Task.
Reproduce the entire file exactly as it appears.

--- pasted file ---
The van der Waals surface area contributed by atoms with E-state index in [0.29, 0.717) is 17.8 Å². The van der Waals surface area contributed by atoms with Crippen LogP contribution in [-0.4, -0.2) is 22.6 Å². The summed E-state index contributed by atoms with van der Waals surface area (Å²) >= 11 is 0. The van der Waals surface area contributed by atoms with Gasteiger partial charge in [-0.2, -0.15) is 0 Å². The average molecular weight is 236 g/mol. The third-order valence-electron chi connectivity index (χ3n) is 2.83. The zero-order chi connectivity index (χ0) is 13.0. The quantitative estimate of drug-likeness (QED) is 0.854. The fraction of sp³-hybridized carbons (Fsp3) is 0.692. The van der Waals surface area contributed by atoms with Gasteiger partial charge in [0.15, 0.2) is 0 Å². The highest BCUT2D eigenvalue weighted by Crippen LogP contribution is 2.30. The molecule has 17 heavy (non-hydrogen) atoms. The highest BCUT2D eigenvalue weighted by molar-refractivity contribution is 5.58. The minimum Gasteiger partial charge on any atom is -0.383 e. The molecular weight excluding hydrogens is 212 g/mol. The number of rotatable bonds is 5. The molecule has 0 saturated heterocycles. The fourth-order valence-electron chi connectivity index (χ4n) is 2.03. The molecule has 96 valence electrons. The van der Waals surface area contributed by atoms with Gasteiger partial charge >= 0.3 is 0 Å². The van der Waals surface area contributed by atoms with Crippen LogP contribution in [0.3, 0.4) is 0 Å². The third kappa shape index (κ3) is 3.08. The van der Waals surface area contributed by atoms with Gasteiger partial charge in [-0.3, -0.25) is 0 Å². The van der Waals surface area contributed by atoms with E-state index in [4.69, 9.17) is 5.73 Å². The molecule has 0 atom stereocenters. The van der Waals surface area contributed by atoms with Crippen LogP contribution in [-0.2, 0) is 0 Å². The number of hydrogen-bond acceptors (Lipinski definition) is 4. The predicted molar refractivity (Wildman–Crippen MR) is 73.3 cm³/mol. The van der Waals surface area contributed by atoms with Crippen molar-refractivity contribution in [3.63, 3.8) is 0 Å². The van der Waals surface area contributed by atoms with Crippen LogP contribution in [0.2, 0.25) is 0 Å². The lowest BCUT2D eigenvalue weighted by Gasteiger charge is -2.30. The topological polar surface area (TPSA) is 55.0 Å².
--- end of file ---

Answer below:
The van der Waals surface area contributed by atoms with E-state index in [0.29, 0.717) is 17.8 Å². The van der Waals surface area contributed by atoms with Crippen LogP contribution in [-0.4, -0.2) is 22.6 Å². The summed E-state index contributed by atoms with van der Waals surface area (Å²) >= 11 is 0. The van der Waals surface area contributed by atoms with Gasteiger partial charge in [-0.2, -0.15) is 0 Å². The average molecular weight is 236 g/mol. The third-order valence-electron chi connectivity index (χ3n) is 2.83. The zero-order chi connectivity index (χ0) is 13.0. The quantitative estimate of drug-likeness (QED) is 0.854. The fraction of sp³-hybridized carbons (Fsp3) is 0.692. The van der Waals surface area contributed by atoms with Gasteiger partial charge in [0.15, 0.2) is 0 Å². The highest BCUT2D eigenvalue weighted by Crippen LogP contribution is 2.30. The molecule has 17 heavy (non-hydrogen) atoms. The highest BCUT2D eigenvalue weighted by molar-refractivity contribution is 5.58. The minimum Gasteiger partial charge on any atom is -0.383 e. The molecular weight excluding hydrogens is 212 g/mol. The number of rotatable bonds is 5. The molecule has 0 saturated heterocycles. The fourth-order valence-electron chi connectivity index (χ4n) is 2.03. The molecule has 96 valence electrons. The van der Waals surface area contributed by atoms with Gasteiger partial charge >= 0.3 is 0 Å². The van der Waals surface area contributed by atoms with Crippen LogP contribution in [0.3, 0.4) is 0 Å². The third kappa shape index (κ3) is 3.08. The van der Waals surface area contributed by atoms with Gasteiger partial charge in [-0.3, -0.25) is 0 Å². The van der Waals surface area contributed by atoms with E-state index in [4.69, 9.17) is 5.73 Å². The molecule has 0 atom stereocenters. The van der Waals surface area contributed by atoms with Crippen LogP contribution in [-0.2, 0) is 0 Å². The number of hydrogen-bond acceptors (Lipinski definition) is 4. The predicted molar refractivity (Wildman–Crippen MR) is 73.3 cm³/mol. The van der Waals surface area contributed by atoms with Crippen molar-refractivity contribution in [3.63, 3.8) is 0 Å². The van der Waals surface area contributed by atoms with Crippen LogP contribution in [0.2, 0.25) is 0 Å². The lowest BCUT2D eigenvalue weighted by Gasteiger charge is -2.30. The topological polar surface area (TPSA) is 55.0 Å².